In one short tenure, Scott Morrison has dismantled a proud history of continuity of liberalism that has defined our political landscape since Federation, a line that had continued in some form or another throughout history until his presence as our Prime Minister. Morrison has brought in something new and that’s why it feels strange to many of us. Worse still, it is not to appease a radical faction in the Party, but to aid and empower them.
The voiceless moderates, the members who still hold the majority share within the Party, must resist this foreign-inspired lurch to the right to ensure that their Party has a future. People like MP Matt Kean represent an alternative to the segregationists of this new form of neo-conservatism. Without these elements, the Party could be captured by a group that represents a small section of extreme thinkers, incompatible with the needs of the majority of the country and destined for political oblivion.
If the moderates cannot win this ideological battle, the political movement will fall to the Alex Hawkes, Amanda Stokers and Matt Canavans, and all the ideologues and culture war miscreants who have more in common with U.S. red state crackpots than they do with the majority of this secular country.
These people see new coalitions with entities like One Nation and the UAP, preferring a long game approach to forge a future on maximising climate change, forcing religious-inspired reforms and imposing changes on the core tenants of our open society. It could be that some like Canavan may want to lose this Election, reset the movement and purge the moderates. Why else would a responsible party member mention such a counterintuitive and damaging comment prior to such a crucial vote?
“Net-zero is dead” just about sums the whole lot up. In the face of realities most of us can see, their vapid brand of junk food conservatism is selfish and greedy, empty and contemptuous and ultimately incompatible with the global trend of complexity and the impending challenges that require national unity.
The shameful absence of objective media and the presence of corruption and the proliferation of moribund ideas have allowed this fringe to solder themselves onto the circuitry of this moderate nation, tarnishing our prestige and hampering our endeavour. In a short time, this PM has brought down a country that until recently, was the shining example of the developed world.
This Government has no real desire to reform or create or imagine or dream within the common good of this country — it is only willing to impose its radical minority views against the people that live within it. Whatever the costs.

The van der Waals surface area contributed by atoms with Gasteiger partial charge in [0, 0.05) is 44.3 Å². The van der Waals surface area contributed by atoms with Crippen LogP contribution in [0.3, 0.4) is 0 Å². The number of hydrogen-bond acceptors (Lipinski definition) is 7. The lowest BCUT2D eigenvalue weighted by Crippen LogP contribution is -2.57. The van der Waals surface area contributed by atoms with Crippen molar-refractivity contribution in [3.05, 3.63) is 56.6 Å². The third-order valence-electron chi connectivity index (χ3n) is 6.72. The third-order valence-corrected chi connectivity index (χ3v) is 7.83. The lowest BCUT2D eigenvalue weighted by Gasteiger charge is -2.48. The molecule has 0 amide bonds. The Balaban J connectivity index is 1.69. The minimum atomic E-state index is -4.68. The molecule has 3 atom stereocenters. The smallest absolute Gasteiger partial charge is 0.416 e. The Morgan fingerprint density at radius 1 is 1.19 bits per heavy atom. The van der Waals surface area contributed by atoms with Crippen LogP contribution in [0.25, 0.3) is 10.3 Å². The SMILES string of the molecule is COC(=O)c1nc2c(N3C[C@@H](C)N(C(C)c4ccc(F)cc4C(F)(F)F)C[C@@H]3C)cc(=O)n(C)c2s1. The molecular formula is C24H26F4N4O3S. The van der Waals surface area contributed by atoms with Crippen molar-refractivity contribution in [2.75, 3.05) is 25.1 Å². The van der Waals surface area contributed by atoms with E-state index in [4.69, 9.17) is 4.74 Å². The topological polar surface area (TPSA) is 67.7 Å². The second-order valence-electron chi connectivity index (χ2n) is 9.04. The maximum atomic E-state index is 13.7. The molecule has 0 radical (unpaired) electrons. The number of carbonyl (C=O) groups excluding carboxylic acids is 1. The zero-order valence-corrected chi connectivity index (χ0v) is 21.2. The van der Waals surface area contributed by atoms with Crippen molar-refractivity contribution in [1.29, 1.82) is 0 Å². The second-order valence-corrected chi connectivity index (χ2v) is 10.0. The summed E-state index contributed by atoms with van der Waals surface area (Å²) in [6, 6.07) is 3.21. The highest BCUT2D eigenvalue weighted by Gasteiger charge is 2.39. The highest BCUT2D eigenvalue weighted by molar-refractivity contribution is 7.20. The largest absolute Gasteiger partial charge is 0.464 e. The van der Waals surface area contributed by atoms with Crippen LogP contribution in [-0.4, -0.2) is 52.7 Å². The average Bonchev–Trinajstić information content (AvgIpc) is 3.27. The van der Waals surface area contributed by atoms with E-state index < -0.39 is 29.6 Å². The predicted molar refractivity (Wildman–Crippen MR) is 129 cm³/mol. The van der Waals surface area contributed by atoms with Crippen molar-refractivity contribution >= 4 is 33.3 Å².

The succour to Turnbull would have to find a way to appease a new libertarian branch of conservative politics based out of Queensland. Somehow, Morrison jostled the competition like he did in Cook ten years earlier. He put his hand up as the unifying force of the Party and won the pre-selection, keeping his hand waving reasonably inoffensively for a year or two till the 2019 Election. When he narrowly beat Bill Shorten, most of us still didn’t know him. But he gave off a vibe.
In all the nattering of election campaigns, candidates return home and hit the pavement and the campaign trail in their search for electoral glory. One party is holding its breath in a tumble as it hopes to fall over the line, the other party is playing safe trying to appeal to a sensible vote while around them, Independents mount grassroots campaigns across the country.
So much happening in the weeks to an election, so many pertinent questions for our media to ask, policies to unravel, so much comes and goes in the campaign of the 24-hour news cycle, the controversial tweets from 2011, the high pitched manic repetition of demands shouted by a new generation of journalists, yet they brushed over this one. But they shouldn’t have.
At a time in which we struggle with the double-edged sword of our tall-poppy syndrome, we allowed this man, for some reason. Maybe because the major parties had left us wanting more, maybe because of the effect of Trumpism. Once we let him in, we allowed him to impose his callousness across the spectrum of this good society and now it trickles down through the beaurocracy, boardrooms, independent bodies and corporate hierarchies of the country. An endemic virus.
The fires happened and the handshakes were refused by the openly distressed on the frontlines, followed by the shirking of responsibility shortly after the combined National Cabinet splintered on COVID-19 responses and his Government’s failures on vaccines. All of this while we were in decentralised lockdowns demanding more of the biased news we were reading more of, trying to understand the details of the sports rorts and the car park schemes, and trying to correct for a new future that looked increasingly uncertain.
The people of Australia want our government to work with its people to meet the problems we will face in the future.
This story was first published on Bogan Intelligentsia and has been republished with permission.